Many of the patients we treat come from other physical therapy clinics where they just weren’t making progress towards their goals. There are several reasons that this could be true and the object of this article is not to diminish other clinics or therapists, but to give people seeking Physical Therapy a frame of reference to know if they’re going to the right place.
Allow me to elaborate briefly. To be clear, there are many reasons beyond the skillset of a PT that can determine the quality of care at a clinic. While deductibles are on the rise, it’s important that patients know that those increasing deductibles are not going to your PT, in fact reimbursement rates are on a decline. In many clinics this has resulted in a high volume of patients needing to be seen in order to keep the doors open. While many PTs have great support staff, a lot of the time it’s just not the same when fitting 4-5 people into a one hour slot.
To better be able to determine if a physical therapy clinic is right for you, here are a few key questions to ask when making the determination.
First: Ask yourself what you want to get out of physical therapy. It’s important first know what you expect so you can properly evaluate the clinic. The CrossFit athlete or marathon runner trying to set records is not going to the clinic that is under an orthopedic surgeon’s roof where they see 4-5 patients an hour and focus primarily on surgical rehabilitation, this type of rehabilitation is different than fixing non-surgical issues. There may be PT’s here that can treat the elite athlete, but it’s not what they do every day.
Second: When you call, ask the staff what the most number of patients they book per hour is. Many clinics overbook their time slots and bank on some of the people not showing up to their appointment. This is all well and good for the physical therapy clinic to hedge their bets, but not great for you when all those other people actually show up.
Third: Ask open ended questions to determine if one of the PTs works with people like you. Example: Instead of saying “Do your PTs work with a lot of triathletes?” – you will likely get a soft yes – ask “Which one of your PTs works with triathletes?” Follow up on this by doing your homework, many places have a PT profile on their website.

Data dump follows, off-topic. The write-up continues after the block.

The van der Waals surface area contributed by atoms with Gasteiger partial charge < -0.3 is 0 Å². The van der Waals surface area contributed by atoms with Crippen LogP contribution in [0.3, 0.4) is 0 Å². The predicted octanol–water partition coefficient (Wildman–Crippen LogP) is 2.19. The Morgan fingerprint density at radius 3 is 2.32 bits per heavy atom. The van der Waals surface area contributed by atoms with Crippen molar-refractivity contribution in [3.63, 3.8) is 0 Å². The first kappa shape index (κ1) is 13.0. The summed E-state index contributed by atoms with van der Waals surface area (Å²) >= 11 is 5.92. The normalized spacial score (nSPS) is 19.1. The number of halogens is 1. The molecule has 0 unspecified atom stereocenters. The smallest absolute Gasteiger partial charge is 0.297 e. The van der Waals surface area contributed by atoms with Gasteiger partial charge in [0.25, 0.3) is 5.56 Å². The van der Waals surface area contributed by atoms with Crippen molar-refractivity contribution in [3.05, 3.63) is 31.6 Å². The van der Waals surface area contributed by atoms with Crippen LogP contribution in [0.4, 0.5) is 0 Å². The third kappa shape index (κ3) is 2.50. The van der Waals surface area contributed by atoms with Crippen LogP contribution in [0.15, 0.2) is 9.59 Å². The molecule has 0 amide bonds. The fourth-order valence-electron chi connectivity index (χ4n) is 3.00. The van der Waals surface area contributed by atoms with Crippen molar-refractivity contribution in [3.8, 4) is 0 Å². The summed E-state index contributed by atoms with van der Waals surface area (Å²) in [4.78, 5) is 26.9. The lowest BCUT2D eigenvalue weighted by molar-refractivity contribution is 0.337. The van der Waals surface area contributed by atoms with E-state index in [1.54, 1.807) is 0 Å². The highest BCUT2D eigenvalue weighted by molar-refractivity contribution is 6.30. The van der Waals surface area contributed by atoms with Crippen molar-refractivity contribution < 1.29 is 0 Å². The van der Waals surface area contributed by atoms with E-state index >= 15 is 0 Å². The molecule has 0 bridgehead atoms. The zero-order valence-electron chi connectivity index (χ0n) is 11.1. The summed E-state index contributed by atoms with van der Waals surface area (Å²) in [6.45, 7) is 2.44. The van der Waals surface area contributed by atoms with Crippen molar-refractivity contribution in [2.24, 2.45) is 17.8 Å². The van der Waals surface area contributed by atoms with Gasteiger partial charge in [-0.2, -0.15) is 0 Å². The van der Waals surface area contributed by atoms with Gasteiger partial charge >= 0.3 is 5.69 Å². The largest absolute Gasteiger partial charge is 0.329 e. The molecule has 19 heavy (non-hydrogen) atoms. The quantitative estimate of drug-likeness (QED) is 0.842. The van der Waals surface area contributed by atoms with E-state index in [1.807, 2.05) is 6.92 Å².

Fourth: When you are satisfied you’ve chosen the right place, be sure to ask your PT a few questions to make sure you’re not getting cookie cutter treatment. Questions like “why did you pick this exercise?” and “why did you choose sets of 12?” can go a long way in helping you determine if your PT is keyed into your program. There should be a thoughtful answer to each one of these questions.
Fifth: Give it a few sessions. A good PT will be able to make changes within a couple of weeks. If you have been going for two weeks and are experiencing a lack of progress one of two things should happen. (1.) Your PT should be changing the intervention (doing different things than the prior two weeks), or (2.) you should be finding a new PT. The body is complex, and though PT’s can be excellent diagnosticians when determining source and reason for pain, we sometimes miss. The problem arises when we miss and continue to try the same thing over and over (insanity?).
At the end of the day PT is an incredible resource for people with physical pain preventing them from performing activity. To make sure you’re getting the best out of PT you should first be sure that you’re a good fit for the clinic. Are there others like you there? Then observe and make sure that your expectations are being met. You can always switch. We help people like you get better every single day and you might be surprised to know that using your insurance might actually cost you more.